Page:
An especially dramatic and existential threat is the impact of rising waters on low-lying coastal regions. The plight of nations like the Republic of Maldives, an island nation in the Indian Ocean, has received significant international attention, especially since President Mohamed Nasheed’s dramatic 2009 underwater cabinet session publicizing his nation’s plight. Bangladesh is not quite as mortally threatened, but given how close to sea level much of the country is, it could lose an enormous percentage of its national territory.9 Meanwhile to Bangladesh’s Southeast, Việt Nam has estimated that rising waters seriously threaten the Mekong Delta.10

Less dramatic is the impact of increasing salinization that is polluting the fresh waters that feed Việt Nam’s economically important coastal mangroves.11 The northern migration of largely incurable tropical diseases like Dengue Fever is becoming an increasingly big concern for some Southeast Asian populations that have not heretofore had to deal with the challenge.12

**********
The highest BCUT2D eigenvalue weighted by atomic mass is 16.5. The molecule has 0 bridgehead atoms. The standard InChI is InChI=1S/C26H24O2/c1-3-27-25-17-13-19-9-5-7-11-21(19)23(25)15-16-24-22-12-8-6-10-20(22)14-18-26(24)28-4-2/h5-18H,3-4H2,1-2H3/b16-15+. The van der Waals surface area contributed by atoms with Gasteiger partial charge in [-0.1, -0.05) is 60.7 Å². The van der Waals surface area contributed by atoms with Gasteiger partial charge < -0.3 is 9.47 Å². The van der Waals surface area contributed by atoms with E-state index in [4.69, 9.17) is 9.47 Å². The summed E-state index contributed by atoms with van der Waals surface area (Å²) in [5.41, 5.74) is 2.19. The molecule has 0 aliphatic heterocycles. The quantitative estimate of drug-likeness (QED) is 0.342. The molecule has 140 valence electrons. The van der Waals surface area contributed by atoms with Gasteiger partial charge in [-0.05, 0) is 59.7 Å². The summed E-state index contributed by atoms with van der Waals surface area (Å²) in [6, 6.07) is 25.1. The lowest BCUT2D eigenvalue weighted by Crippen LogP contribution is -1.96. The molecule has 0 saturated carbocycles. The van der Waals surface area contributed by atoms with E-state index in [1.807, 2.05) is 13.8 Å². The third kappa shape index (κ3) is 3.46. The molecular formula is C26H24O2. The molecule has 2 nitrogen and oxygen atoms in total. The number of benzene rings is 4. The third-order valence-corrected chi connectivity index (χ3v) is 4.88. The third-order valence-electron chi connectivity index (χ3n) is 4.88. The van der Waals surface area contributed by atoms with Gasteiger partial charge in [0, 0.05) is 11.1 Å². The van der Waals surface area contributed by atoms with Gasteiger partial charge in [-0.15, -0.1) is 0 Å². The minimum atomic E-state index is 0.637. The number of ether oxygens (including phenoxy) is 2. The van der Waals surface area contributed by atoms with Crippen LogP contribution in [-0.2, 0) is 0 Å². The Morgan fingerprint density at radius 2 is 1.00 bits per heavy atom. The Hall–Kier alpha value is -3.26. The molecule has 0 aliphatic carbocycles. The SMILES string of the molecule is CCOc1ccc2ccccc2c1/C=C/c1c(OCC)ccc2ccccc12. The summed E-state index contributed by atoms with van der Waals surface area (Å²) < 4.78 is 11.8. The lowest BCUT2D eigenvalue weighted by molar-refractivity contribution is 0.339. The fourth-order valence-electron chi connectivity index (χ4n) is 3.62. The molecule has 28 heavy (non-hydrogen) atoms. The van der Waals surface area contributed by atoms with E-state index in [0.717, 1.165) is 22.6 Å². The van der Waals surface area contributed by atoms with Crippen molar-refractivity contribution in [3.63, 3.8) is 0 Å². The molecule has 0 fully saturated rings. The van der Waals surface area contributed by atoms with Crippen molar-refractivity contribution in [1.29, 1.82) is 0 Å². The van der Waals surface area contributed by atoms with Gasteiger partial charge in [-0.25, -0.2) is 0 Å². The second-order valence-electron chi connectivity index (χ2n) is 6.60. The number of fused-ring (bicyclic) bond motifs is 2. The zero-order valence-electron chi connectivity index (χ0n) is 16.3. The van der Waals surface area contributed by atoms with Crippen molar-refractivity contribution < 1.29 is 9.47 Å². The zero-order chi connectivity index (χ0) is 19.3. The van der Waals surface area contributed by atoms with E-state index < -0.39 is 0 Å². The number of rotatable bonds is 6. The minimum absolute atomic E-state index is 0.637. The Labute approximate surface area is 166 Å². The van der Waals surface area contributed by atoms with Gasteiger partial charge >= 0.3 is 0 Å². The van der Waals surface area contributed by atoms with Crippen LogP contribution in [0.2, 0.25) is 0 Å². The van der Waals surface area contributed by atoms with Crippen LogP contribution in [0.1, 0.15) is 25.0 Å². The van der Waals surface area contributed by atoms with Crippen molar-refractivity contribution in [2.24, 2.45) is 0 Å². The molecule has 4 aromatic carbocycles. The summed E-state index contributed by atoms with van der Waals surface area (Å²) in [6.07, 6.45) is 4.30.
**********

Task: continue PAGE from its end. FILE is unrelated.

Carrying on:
The heart of the climate crisis and the real root of the problem is rising heat. There the numbers are especially dramatic. Pakistan, for example, just broke the long-standing Pakistani record by measuring a temperature of 54°C (129°F) in May 2010. In the following months, Pakistan then experienced a series of horrendous rainfalls that inundated somewhere between one fifth and one quarter of the country and created millions of refugees.

For teachers of Asian civilization, the impact of climate change on China’s famous Yellow River is particularly helpful pedagogically. Previous generations of teachers have told students of the massive floods that so often inundated the Chinese. In contrast, today’s Yellow River, deeply impacted by human activities from the draining of regional ground water to the impact of global warming on the permafrost of the Tibetan Plateu of its origins, often does not even reach the ocean to disgorge its once mighty flow.13 Meanwhile in South Asia, climate refugees have emerged as glacial melt has forced some farmers to relocate because their traditional glacial-based water supplies have diminished.14